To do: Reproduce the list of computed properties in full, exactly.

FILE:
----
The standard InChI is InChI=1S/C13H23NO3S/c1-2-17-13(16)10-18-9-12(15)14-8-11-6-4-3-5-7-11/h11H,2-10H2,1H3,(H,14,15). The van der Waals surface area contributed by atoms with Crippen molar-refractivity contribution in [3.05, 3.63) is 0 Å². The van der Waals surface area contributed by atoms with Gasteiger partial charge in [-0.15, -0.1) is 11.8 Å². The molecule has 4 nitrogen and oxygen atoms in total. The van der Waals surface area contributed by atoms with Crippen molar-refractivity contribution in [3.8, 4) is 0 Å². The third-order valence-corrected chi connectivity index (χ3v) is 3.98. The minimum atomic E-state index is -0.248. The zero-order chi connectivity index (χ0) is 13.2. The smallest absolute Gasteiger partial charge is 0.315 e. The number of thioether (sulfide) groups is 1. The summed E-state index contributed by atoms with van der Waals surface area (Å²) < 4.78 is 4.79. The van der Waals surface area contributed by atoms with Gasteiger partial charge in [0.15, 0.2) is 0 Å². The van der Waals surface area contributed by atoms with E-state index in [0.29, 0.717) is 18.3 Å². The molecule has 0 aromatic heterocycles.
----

The standard InChI is InChI=1S/C13H23NO3S/c1-2-17-13(16)10-18-9-12(15)14-8-11-6-4-3-5-7-11/h11H,2-10H2,1H3,(H,14,15). The van der Waals surface area contributed by atoms with Crippen molar-refractivity contribution in [3.05, 3.63) is 0 Å². The van der Waals surface area contributed by atoms with Gasteiger partial charge in [-0.15, -0.1) is 11.8 Å². The molecule has 4 nitrogen and oxygen atoms in total. The van der Waals surface area contributed by atoms with Crippen molar-refractivity contribution in [3.8, 4) is 0 Å². The third-order valence-corrected chi connectivity index (χ3v) is 3.98. The minimum atomic E-state index is -0.248. The zero-order chi connectivity index (χ0) is 13.2. The smallest absolute Gasteiger partial charge is 0.315 e. The number of thioether (sulfide) groups is 1. The summed E-state index contributed by atoms with van der Waals surface area (Å²) < 4.78 is 4.79. The van der Waals surface area contributed by atoms with Gasteiger partial charge in [0.15, 0.2) is 0 Å². The van der Waals surface area contributed by atoms with E-state index in [0.29, 0.717) is 18.3 Å². The molecule has 0 aromatic heterocycles.